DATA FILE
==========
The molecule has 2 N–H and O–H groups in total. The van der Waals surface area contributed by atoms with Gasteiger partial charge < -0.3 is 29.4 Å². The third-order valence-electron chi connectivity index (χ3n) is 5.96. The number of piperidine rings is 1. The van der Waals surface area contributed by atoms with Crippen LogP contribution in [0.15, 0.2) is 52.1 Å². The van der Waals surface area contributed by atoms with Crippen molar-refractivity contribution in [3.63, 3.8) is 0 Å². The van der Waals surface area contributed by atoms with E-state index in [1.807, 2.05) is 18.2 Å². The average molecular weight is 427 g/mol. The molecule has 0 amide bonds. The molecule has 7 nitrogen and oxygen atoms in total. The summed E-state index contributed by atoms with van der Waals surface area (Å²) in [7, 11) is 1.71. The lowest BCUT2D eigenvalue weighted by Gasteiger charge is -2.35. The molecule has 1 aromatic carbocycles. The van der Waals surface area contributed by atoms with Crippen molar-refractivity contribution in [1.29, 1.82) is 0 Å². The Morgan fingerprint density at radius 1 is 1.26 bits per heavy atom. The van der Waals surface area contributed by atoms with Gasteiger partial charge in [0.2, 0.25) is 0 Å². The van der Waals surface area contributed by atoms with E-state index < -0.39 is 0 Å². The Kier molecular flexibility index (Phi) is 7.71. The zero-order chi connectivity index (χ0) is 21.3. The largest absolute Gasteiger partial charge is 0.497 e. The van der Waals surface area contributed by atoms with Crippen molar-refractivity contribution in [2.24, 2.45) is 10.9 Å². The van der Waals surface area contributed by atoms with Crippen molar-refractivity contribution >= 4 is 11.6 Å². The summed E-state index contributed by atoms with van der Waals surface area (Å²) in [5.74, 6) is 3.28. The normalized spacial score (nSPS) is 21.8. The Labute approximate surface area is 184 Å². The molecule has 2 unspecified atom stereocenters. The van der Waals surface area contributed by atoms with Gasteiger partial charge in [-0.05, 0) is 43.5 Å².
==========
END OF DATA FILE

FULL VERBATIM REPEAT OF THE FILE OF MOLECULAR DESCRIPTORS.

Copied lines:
The molecule has 2 N–H and O–H groups in total. The van der Waals surface area contributed by atoms with Gasteiger partial charge < -0.3 is 29.4 Å². The third-order valence-electron chi connectivity index (χ3n) is 5.96. The number of piperidine rings is 1. The van der Waals surface area contributed by atoms with Crippen LogP contribution in [0.15, 0.2) is 52.1 Å². The van der Waals surface area contributed by atoms with Crippen molar-refractivity contribution in [3.63, 3.8) is 0 Å². The van der Waals surface area contributed by atoms with E-state index in [1.807, 2.05) is 18.2 Å². The average molecular weight is 427 g/mol. The molecule has 0 amide bonds. The molecule has 7 nitrogen and oxygen atoms in total. The summed E-state index contributed by atoms with van der Waals surface area (Å²) in [7, 11) is 1.71. The lowest BCUT2D eigenvalue weighted by Gasteiger charge is -2.35. The molecule has 1 aromatic carbocycles. The van der Waals surface area contributed by atoms with Crippen molar-refractivity contribution in [1.29, 1.82) is 0 Å². The Morgan fingerprint density at radius 1 is 1.26 bits per heavy atom. The van der Waals surface area contributed by atoms with Gasteiger partial charge in [0.2, 0.25) is 0 Å². The van der Waals surface area contributed by atoms with E-state index < -0.39 is 0 Å². The Kier molecular flexibility index (Phi) is 7.71. The zero-order chi connectivity index (χ0) is 21.3. The largest absolute Gasteiger partial charge is 0.497 e. The van der Waals surface area contributed by atoms with Crippen molar-refractivity contribution in [2.24, 2.45) is 10.9 Å². The van der Waals surface area contributed by atoms with Crippen molar-refractivity contribution >= 4 is 11.6 Å². The summed E-state index contributed by atoms with van der Waals surface area (Å²) in [5.74, 6) is 3.28. The normalized spacial score (nSPS) is 21.8. The Labute approximate surface area is 184 Å². The molecule has 2 unspecified atom stereocenters. The van der Waals surface area contributed by atoms with Gasteiger partial charge in [-0.05, 0) is 43.5 Å².